All Weekend, Every Weekend. On C-SPAN3.

Benjamin Franklin the Entrepreneur

Benjamin Franklin

Benjamin Franklin

Kansas City, Missouri
Saturday, December 22, 2012

A look at the life of Benjamin Franklin as an entrepreneur and innovator. Economist Mark Skousen, a descendent of Franklin’s, has studied the founding father for years and is the editor and compiler of “The Compleated Autobiography by Benjamin Franklin." In this talk, Mr. Skousen looks at Franklin as a successful businessman who made enough money to retire at the age of 42. Franklin’s rags to riches self-help book, “The Way to Wealth,” has been in print for more than 200 years. The Kansas City Public Library hosted this event.

Updated: Wednesday, December 26, 2012 at 3:32pm (ET)

Related Events

The Life and Times of Benjamin Franklin
Saturday, April 16, 2011     

Three of the most prominent recent biographers of Benjamin Franklin participated in a discussion at the National Constitution Center. Jim Lehrer, who wrote The Franklin Affair: A Novel, published by Random House, moderated the panel.

Benjamin Franklin
Sunday, September 12, 2010     

In "Runaway America: Benjamin Franklin, Slavery, and the American Revolution," Professor David Waldstreicher asserts that Franklin’s antislavery credentials were exaggerated. He claims that Franklin owned a series of slaves between 1735-1781, complained about the ease with which slaves escaped to the British army during wartime, and profited from the global and domestic slave trade.

Edmund Morgan, Author, "Benjamin Franklin"
Saturday, November 13, 2010     

Edmund Morgan talked about his biography Benjamin Franklin, published by Yale University Press. Mr. Morgan explored the various contradictions in Franklin's personality and the role he played in the creation of America as a republic. The author showed how Franklin was a man who ranked his civic responsibilities over all other aspects of his professional life, including his writings and scientific experiments. After the presentation the author answered questions from members of the audience.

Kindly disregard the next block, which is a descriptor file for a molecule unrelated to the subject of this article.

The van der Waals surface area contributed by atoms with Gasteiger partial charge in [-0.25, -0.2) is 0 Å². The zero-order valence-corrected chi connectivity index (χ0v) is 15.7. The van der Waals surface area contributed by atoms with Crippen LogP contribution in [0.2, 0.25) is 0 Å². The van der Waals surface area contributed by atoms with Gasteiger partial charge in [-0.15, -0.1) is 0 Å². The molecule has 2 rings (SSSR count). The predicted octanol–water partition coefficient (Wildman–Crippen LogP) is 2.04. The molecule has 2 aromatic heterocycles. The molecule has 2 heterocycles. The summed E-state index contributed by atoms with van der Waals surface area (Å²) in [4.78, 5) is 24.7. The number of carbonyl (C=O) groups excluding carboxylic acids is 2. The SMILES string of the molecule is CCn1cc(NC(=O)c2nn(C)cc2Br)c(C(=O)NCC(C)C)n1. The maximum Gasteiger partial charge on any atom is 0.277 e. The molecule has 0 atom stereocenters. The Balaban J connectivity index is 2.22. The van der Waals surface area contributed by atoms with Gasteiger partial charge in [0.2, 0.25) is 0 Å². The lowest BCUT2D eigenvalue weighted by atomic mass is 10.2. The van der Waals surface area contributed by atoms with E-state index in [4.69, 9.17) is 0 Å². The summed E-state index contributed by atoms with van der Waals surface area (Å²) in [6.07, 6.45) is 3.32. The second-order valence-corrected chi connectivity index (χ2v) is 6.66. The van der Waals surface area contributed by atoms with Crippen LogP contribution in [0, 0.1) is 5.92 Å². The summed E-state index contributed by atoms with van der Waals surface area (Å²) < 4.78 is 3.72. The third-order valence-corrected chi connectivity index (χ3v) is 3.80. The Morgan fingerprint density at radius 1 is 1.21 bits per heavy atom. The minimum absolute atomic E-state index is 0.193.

AHTV: The Americanization of Benjamin Franklin
Saturday, April 17, 2010     

Historian Gordon Wood discusses his book, "The Americanization of Benjamin Franklin," which details Franklin’s transformation from loyal British subject to revolutionary and founding father. He also discusses Franklin's writings and his relationship with France.

AHTV: The Compleated Autobiography of Benjamin Franklin
Saturday, April 17, 2010     

In "The Compleated Autobiography of Benjamin Franklin," Mark Skousen, an economist and Benjamin Franklin's eighth-generation grandson, describes the last 33 years of Franklin’s life not included in his original autobiography. Skousen examines Franklin's thoughts on his colleagues, his views on sex, and the Declaration of Independence.

History Bookshelf: "Benjamin Franklin: An American Life"
Saturday, May 28, 2011     

On History Bookshelf, Walter Isaacson talks about his book, “Benjamin Franklin: An American Life.”  The book is a comprehensive biographical portrait of one of the nation’s most famous founders.

President Warren Harding’s Love Letters
Today     

We hear from a panel about the personal and political consequences of Warren Harding’s long term love affair. The affair predated the 29th president's administration. Surviving love letters detailing the relationship were until very recently kept under seal by the Library of Congress, which hosted this event. The former president’s grandnephew, Richard Harding, explains why his family insisted on keeping the letters sealed and how the family continues to deal with the fallout from the affair and its impact on Warren Harding’s legacy.

National World War I Memorial
Today     

Edwin Fountain of the U.S. World War I Centennial Commission discusses efforts to re-develop Pershing Park in Washington, DC as a site to commemorate those who sacrificed their lives during World War I. Currently the park is the site of a memorial to General John Pershing, who commanded the American Expeditionary Forces during World War I.

Establishment of Religious Freedom in U.S.
Today     

Author Thomas Buckley discusses the establishment of religious freedom in the U.S. Mr. Buckley focuses on Virginia’s groundbreaking statute on religious freedom authored by Thomas Jefferson and its role in bringing freedom of religion to the newly independent United States. Buckley also describes how the statute’s influence has extended into the 20th century and the Supreme Court’s modern interpretation of the separation of church and state.

The Life of Westerner Tom Horn: 1860 - 1903
Today     

Author Larry Ball discusses the life and legacy of westerner Tom Horn, who lived from 1860 to 1903. Ball describes Horn’s work as a gunman for the Pinkerton Detective Agency and Wyoming Cattlemen's Association, as well as his murder conviction and execution in 1903. The New Mexico History Museum hosted the event.

Share This Event Via Social Media

Related Resources

Washington Journal (late 2012)